The Navy acquired its first aircraft carrier, INS Vikrant in 1961, which played a decisive role in the 1971 India-Pakistan war. It was decommissioned in January 1997. The new Vikrant, which touched water on Monday, will undergo outfitting till 2016. Thereafter, it will go for basin trials and extensive sea trials. It is likely to be commissioned in 2018 reports The Hindu.
Russia’s Admiral Gorshkov, now named Vikramaditya, is due to join the Navy by the year-end. The Navy already has INS Viraat, 28,000-tonne aircraft carrier.

India launches first indigenous aircraft carrier 'INS Vikrant'

INS Vikrant, first indigenous aircraft launched


Vikrant will be capable of operating a mixture of Russian
MiG-29K and Light Combat Aircraft.
“The launching of the indigenous aircraft carrier marks just the first step in a long journey, but at the same time an important one,’’ Antony said. It was a proud moment for the country in terms of achieving self-reliance in warship design and construction as only a handful advanced countries in the world have such capabilities to build aircraft carriers, he pointed out.
He said the Indian Navy, over the years, had made a distinct shift from a buyer’s navy to a builder’s navy. He urged industry to participate wholeheartedly in shipbuilding programmes. Besides the indigenous aircraft carrier, Cochin Shipyard had orders for 25 ships, consisting of platform support vessels for international clients and fast patrol vessels for the Coast Guard. The achievement of the shipyard reflected the new era of industrial growth in Kerala.
Admiral Joshi lauded the big boost to the Navy in its capabilities, saying 60 per cent of ships and submarines being built for the Navy were being constructed in Indian shipyards. Out of 47 warships, destroyers, and other vessels on order, 46 were being built at defence public sector or private shipyards in the country.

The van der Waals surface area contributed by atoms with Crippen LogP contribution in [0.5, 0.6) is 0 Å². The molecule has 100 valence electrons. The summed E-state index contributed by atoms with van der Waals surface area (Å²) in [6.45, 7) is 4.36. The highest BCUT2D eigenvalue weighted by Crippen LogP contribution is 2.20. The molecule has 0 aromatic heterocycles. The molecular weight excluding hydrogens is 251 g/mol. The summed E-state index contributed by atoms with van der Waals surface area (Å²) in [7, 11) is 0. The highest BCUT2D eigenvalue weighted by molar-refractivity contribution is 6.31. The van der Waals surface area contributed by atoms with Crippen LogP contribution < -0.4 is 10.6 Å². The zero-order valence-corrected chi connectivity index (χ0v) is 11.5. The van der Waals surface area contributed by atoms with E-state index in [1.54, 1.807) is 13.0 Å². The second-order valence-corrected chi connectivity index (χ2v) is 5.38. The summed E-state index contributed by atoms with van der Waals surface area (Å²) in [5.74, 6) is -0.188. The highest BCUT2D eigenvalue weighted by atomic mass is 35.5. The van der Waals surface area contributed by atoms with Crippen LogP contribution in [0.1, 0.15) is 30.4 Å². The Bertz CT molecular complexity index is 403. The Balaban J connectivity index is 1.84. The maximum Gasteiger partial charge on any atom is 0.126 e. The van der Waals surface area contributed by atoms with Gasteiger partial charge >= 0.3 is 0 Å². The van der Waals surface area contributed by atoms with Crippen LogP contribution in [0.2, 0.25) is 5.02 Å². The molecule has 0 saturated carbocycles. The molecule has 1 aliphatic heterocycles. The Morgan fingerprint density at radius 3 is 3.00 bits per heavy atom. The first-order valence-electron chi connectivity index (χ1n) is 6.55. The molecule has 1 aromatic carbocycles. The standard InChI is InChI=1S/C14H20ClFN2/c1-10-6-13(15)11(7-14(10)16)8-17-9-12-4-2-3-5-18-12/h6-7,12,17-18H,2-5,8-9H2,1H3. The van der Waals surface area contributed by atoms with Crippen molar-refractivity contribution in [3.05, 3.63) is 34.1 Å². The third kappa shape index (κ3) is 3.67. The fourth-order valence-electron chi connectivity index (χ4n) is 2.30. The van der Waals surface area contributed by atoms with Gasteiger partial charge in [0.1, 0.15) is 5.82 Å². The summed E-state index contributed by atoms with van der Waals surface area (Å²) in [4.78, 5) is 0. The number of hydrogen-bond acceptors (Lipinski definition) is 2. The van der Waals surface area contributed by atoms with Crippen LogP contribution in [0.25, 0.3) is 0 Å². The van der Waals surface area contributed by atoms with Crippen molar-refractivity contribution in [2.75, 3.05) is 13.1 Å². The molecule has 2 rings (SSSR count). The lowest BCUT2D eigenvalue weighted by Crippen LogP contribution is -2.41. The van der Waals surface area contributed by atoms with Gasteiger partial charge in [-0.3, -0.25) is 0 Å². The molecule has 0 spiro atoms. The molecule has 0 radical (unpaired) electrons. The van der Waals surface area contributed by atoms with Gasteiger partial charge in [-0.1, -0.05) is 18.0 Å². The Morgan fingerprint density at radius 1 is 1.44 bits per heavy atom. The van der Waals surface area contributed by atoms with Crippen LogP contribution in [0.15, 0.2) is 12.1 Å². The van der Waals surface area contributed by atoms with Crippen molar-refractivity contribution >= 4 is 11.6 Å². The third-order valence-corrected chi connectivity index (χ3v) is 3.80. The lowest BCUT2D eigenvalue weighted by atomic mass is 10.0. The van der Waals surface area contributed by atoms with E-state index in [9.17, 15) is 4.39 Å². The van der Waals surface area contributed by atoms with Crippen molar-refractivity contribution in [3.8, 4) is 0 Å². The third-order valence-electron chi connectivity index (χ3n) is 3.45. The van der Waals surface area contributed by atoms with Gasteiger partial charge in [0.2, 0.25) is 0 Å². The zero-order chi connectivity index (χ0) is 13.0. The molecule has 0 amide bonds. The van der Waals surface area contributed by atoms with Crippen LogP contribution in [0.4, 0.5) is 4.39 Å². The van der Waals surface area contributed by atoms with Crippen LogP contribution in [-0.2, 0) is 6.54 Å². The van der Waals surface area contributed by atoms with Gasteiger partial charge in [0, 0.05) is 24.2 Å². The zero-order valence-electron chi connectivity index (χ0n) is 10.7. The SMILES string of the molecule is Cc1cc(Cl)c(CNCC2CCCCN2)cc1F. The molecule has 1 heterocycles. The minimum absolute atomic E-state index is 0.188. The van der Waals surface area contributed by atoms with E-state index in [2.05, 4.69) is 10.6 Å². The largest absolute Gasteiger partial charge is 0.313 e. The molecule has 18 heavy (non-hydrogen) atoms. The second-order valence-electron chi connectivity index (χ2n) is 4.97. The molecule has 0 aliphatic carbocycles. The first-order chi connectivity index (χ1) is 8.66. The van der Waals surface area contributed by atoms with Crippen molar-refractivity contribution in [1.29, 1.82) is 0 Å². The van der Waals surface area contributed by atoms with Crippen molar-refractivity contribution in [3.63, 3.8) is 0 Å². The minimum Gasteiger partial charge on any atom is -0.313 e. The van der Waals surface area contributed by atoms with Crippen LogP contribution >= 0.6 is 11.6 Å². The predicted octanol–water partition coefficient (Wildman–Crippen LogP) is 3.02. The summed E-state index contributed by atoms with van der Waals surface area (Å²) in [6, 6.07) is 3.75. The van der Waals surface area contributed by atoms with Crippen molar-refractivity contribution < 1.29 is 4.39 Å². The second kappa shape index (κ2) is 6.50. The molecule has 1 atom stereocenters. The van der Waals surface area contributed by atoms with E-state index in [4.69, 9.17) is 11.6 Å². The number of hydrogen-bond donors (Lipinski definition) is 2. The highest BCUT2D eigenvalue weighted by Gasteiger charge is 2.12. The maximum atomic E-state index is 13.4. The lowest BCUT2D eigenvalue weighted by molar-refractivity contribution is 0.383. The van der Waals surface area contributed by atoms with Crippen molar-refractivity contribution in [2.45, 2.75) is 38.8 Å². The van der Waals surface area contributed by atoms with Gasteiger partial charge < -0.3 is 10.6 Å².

The launch of the indigenous aircraft carrier came within days of the country’s first indigenous nuclear submarine Arihant’s nuclear reactor going critical. This year, the Navy pressed into service P8I aircraft from the U.S. to keep surveillance, and is scheduled to get a Kolkata-class destroyer and a P28 ASW Corvette as well.

Vikrant will be capable of operating a mixture of Russian MiG-29K and Light Combat Aircraft, being developed by HAL. Its helicopter component will include Kamov 31 and the indigenously developed Advanced Light Helicopter. The aircraft carrier will have long-range, surface-to-air missile and close-in weapon system. It will be equipped with the most modern C/D bank early warning radar, tactical air navigational and direction finding systems.

The String of Pearls
 The network of Chinese military and commercial facilities and relationships (marked by red-yellow stars) along its sea lines of communication, which extend from the Chinese mainland to Port Sudan.
The sea lines run through several major maritime choke points such as the Strait of Mandeb, the Strait of Malacca, the Strait of Hormuz and the Lombok Strait, as well as other strategic maritime centers in Pakistan, Sri Lanka, Bangladesh, the Maldives and Somalia.
(String of Pearls)